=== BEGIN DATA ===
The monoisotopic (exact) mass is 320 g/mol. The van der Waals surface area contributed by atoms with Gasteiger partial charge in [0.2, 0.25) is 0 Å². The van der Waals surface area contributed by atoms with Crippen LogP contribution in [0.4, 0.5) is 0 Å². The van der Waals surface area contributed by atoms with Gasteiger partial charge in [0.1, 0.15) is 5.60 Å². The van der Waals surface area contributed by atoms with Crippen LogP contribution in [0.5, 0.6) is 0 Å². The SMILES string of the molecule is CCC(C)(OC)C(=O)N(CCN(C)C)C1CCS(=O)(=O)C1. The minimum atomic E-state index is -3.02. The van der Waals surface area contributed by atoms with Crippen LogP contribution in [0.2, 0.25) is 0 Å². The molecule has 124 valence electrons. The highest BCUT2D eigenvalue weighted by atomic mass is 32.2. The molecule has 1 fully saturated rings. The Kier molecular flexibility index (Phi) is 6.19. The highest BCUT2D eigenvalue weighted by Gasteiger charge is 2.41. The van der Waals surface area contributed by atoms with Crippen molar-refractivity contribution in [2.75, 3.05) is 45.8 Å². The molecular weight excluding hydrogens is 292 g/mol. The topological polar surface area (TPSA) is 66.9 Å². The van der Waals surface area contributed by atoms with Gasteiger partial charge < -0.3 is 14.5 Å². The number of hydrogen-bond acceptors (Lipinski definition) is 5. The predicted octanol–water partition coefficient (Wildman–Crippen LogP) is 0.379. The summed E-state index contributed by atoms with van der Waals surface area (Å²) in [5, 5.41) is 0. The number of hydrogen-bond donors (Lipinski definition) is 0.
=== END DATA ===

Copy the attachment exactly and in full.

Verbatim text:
The monoisotopic (exact) mass is 320 g/mol. The van der Waals surface area contributed by atoms with Gasteiger partial charge in [0.2, 0.25) is 0 Å². The van der Waals surface area contributed by atoms with Crippen LogP contribution in [0.4, 0.5) is 0 Å². The van der Waals surface area contributed by atoms with Gasteiger partial charge in [0.1, 0.15) is 5.60 Å². The van der Waals surface area contributed by atoms with Crippen LogP contribution in [0.5, 0.6) is 0 Å². The SMILES string of the molecule is CCC(C)(OC)C(=O)N(CCN(C)C)C1CCS(=O)(=O)C1. The minimum atomic E-state index is -3.02. The van der Waals surface area contributed by atoms with Crippen LogP contribution in [0.2, 0.25) is 0 Å². The molecule has 124 valence electrons. The highest BCUT2D eigenvalue weighted by atomic mass is 32.2. The molecule has 1 fully saturated rings. The Kier molecular flexibility index (Phi) is 6.19. The highest BCUT2D eigenvalue weighted by Gasteiger charge is 2.41. The van der Waals surface area contributed by atoms with Crippen molar-refractivity contribution in [2.75, 3.05) is 45.8 Å². The molecular weight excluding hydrogens is 292 g/mol. The topological polar surface area (TPSA) is 66.9 Å². The van der Waals surface area contributed by atoms with Gasteiger partial charge < -0.3 is 14.5 Å². The number of hydrogen-bond acceptors (Lipinski definition) is 5. The predicted octanol–water partition coefficient (Wildman–Crippen LogP) is 0.379. The summed E-state index contributed by atoms with van der Waals surface area (Å²) in [5, 5.41) is 0. The number of hydrogen-bond donors (Lipinski definition) is 0.